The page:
Liturgical thought for the day (8)

In his wonderful little book Patterned by Grace, Dan Benedict (a United Methodist and a great guy) talks about the formative dimensions of the liturgy. In other words, we are formed as Christians by regular participation in God-centred worship. He puts it a number of ways. Here’s one:

The liturgy carries us into the presence of Jesus. Just as the friends in the Gospels carried the paralysed man to Jesus (Luke 5.17-26), the liturgy brings us to Jesus. It breaks through the crowdedness of our preoccupations and the ‘false self’ that keeps our true self from him. The liturgy is a means of grace. It is not something we do but a means through which the community called together by Christ acts in concert to bring us into the Presence. A mutual carrying takes place. In liturgical participation we carry one another into the Presence.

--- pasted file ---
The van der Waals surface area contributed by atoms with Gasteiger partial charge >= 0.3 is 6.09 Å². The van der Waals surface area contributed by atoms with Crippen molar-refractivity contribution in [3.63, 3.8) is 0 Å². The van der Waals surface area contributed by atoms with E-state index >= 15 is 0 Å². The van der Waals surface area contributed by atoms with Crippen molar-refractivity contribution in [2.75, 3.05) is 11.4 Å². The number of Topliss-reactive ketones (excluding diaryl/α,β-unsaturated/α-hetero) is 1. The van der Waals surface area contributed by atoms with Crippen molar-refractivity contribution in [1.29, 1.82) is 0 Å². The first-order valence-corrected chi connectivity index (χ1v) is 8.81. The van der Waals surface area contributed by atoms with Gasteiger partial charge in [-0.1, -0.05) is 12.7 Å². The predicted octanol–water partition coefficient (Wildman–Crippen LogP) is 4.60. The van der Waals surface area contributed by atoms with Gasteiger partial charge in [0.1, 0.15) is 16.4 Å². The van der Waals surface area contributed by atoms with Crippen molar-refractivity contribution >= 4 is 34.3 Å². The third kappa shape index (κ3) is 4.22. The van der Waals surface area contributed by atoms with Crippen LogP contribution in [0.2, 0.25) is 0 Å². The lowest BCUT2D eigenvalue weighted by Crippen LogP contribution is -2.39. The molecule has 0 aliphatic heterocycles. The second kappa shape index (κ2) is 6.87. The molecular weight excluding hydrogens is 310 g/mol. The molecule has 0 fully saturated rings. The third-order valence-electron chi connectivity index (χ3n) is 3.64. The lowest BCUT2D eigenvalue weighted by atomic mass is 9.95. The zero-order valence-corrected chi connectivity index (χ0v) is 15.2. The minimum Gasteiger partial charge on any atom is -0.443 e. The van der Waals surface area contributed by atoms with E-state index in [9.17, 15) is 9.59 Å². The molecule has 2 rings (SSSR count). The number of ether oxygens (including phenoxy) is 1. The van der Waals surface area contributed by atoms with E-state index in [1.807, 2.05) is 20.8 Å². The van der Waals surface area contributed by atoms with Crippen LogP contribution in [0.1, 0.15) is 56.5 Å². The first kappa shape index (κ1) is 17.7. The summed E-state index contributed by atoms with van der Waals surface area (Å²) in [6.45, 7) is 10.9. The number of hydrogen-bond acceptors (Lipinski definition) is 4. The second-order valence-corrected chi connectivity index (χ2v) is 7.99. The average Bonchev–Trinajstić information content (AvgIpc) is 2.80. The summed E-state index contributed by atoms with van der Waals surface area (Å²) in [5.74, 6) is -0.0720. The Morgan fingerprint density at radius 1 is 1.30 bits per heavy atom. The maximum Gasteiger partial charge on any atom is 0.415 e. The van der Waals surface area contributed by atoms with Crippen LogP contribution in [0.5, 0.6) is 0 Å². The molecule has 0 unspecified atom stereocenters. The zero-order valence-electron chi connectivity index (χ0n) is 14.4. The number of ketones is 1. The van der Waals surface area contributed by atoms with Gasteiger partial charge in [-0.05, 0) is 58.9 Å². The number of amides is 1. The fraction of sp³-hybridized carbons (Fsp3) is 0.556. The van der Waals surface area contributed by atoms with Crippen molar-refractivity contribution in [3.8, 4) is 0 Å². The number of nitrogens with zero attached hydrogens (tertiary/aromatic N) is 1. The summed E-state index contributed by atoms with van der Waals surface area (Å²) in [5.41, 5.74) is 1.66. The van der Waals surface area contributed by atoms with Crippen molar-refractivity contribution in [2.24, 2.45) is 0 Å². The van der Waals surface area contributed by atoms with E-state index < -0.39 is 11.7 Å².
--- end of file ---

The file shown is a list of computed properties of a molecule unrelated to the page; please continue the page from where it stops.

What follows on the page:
This reminds me of an interview I saw years ago on the TV with an Anglican organist who had grown up Methodist. In the Methodist Church, she had felt that worshipping God was all up to her; yet in the rhythmically patterned life of Anglican worship, she had found that when she was going through a time of depression and unable to ‘do it herself’, the people and the liturgy had carried her.

It can carry us too, and form our faith; we don’t have to be Anglicans! We can trust the movement, the flow, as we adore the triune God, hear again the word of grace in the forgiveness of sin, listen and respond to the Word of God as it comes through the scriptures, share the holy meal and go out into the world with the words of blessing ringing in our ears. 

The liturgy is indeed a means of grace.

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1 Comment

Filed under Liturgy, reflection

One response to “Liturgical thought for the day (8)

  1. I love the image of the liturgy carrying someone into the presence of Christ, as the paralyzed man was carried on his pallet by his friends.

    We have a praise service at our church, and listening to our praise ensemble sing carries me into the presence of God. It’s quite a bit different than an Anglican liturgy, but the idea is the same.

    Blessings to you today.

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